Straits Times: 'Robust' regime here again dirty money

By Yasmine Yahya

SINGAPORE- A study has found that Singapore has a robust regime to combat money laundering and terrorist financing. But it warns that controls over such risks involving pawnbrokers, money changers and remittance agents need beefing up.

The two-year national risk assessment led by the Ministry of Home Affairs, Ministry of Finance and Monetary Authority of Singapore (MAS) also highlighted new areas such as virtual currencies for further study.

Overall, Singapore was found to have "strong laws, tough enforcement and efficient prosecution", the study noted. Banks and casinos were deemed to be at high risk from such criminal activity, but the study also found them to have the most developed controls.

However, the study found scope for improvement in banking - for example, in the area of trade finance, where monitoring and policies could be stepped up.

DBS Bank's head of consumer banking and wealth management, Ms Tan Su Shan, noted that as a financial centre, Singapore has to abide by international standards and even lead the way in setting some of its own. "This puts the city in good stead to continue to grow as a robust, sustainable financial hub," she said.

Controls at remittance agents and money changers were less robust, the study found. "Large amounts of physical cash, high numbers of walk-in, one-off and overseas customers, as well as voluminous transactions contribute to higher inherent money laundering and terrorist financing risks."

Pawnbrokers are another risk area, as transactions are cash-based and there are no explicit controls against money laundering or terrorist financing, the study found.

The Insolvency and Public Trustee's Office is considering introducing such measures into the Pawnbrokers Act this year.

Mr Kwok Wui San, the financial services regulations leader of PwC Singapore, said it is important to hit the right balance when regulating small firms like money changers and pawnbrokers. "Regulation is good as it raises standards and is a first-level check that only good people of integrity are in the business," he said.

Corporate service providers, which include law and accounting firms, were also seen as a potential problem area. While they generally do not handle large amounts of cash, the firms they help to incorporate may be abused by criminals to set up opaque structures for illicit purposes.

The Accounting and Corporate Regulatory Authority has proposed legislation to regulate the sector this year.

The increased use of online payments has made Internet-based transaction and fund deposit companies such as PayPal and Alipay a potentially high-risk area.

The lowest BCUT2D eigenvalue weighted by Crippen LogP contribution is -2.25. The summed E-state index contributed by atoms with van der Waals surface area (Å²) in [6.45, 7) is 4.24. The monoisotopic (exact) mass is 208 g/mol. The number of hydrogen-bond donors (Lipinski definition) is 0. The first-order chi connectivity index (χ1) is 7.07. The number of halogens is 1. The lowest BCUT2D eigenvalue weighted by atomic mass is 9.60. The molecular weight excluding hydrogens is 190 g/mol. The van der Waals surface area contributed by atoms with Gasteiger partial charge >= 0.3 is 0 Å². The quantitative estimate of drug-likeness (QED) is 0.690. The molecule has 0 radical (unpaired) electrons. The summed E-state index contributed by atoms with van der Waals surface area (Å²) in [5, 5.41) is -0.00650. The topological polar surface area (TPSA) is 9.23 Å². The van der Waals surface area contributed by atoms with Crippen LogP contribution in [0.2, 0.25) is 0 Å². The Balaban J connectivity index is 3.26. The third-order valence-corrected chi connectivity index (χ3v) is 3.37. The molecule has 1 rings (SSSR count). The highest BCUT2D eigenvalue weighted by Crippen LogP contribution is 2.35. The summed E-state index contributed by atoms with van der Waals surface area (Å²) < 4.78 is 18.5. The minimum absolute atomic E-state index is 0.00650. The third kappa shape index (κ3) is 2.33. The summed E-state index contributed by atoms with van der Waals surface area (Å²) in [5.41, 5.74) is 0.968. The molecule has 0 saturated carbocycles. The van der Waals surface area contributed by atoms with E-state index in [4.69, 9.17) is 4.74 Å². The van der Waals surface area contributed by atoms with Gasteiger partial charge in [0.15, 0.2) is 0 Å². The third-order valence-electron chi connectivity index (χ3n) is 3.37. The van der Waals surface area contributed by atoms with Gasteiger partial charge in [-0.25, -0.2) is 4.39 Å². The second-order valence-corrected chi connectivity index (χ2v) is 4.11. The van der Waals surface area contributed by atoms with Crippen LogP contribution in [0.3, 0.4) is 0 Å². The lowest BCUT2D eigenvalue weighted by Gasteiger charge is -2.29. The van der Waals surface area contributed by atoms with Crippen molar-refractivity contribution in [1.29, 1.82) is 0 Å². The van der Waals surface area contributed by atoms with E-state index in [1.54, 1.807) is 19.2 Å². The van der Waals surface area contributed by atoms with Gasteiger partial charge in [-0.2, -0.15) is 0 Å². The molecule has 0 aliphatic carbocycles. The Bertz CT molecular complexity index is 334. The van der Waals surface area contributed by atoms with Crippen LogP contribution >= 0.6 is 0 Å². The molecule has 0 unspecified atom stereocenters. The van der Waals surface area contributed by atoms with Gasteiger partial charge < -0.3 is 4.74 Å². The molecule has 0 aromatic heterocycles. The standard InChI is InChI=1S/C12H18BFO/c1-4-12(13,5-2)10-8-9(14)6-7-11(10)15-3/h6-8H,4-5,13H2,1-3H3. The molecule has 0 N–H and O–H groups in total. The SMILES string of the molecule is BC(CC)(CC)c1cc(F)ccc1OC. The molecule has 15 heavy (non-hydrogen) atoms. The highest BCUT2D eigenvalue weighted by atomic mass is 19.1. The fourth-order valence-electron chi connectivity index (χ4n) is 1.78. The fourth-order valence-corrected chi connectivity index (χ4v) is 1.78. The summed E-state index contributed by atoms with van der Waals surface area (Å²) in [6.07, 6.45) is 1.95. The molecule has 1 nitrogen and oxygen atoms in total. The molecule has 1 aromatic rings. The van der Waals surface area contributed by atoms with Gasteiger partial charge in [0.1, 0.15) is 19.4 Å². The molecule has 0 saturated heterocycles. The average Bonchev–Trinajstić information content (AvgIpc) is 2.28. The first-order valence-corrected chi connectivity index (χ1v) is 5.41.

Global standards are still being developed for such firms, but MAS said it will continue to monitor new and emerging firms in this space and spot risks.

The Government has also identified areas for further study, including virtual currencies, dealers of precious stones and metals and the Singapore Freeport.

KPMG Singapore partner Lem Chin Kok noted that global regulators have not yet developed a consistent approach to virtual currencies like the bitcoin. "With (this) industry expected to continue to grow, guidance from supra-national bodies like the Financial Action Taskforce to help shape the regulatory landscape in a more consistent way is necessary."
Past cases of money laundering

CASE 1: ILLEGAL PROCEEDS

FROM US POKER FIRMS

In 2011, the United States authorities investigated the country's three largest Internet poker companies for bank fraud, illegal gambling offences and the laundering of billions in illegal gambling proceeds.

The companies - which operated online gambling sites PokerStars, Full Tilt Poker and Absolute Poker - were suspected of circumventing US laws on gambling-related payments by deceiving American banks into facilitating illegal transactions worth billions of dollars out of the country.

Singapore helped by producing bank records, which eventually led to a successful resolution: A US$731 million (S$929 million) settlement with PokerStars and a US$50 million settlement with its head Mark Scheinberg.

CASE 2: MONEY MULE

In April 2012, odd-job worker Ngiam Kok Min was approached by book-keeper Chua Gek Choo to open bank accounts in Singapore to receive funds from overseas for a 3 per cent commission.

The accounts opened by Ngiam received more than $1.2 million in all from eight overseas remitters. He passed $850,000 to Chua, and collected $10,451 for his work.

Separately, there were two transactions involving Chua's own accounts.

Investigations found that the overseas banks had been deceived into remitting payments from their customers' accounts into those of Chua and Ngiam after having received e-mail instructions, purportedly from their customers.

Ngiam was sentenced to 54 months in jail, and Chua, 36 months.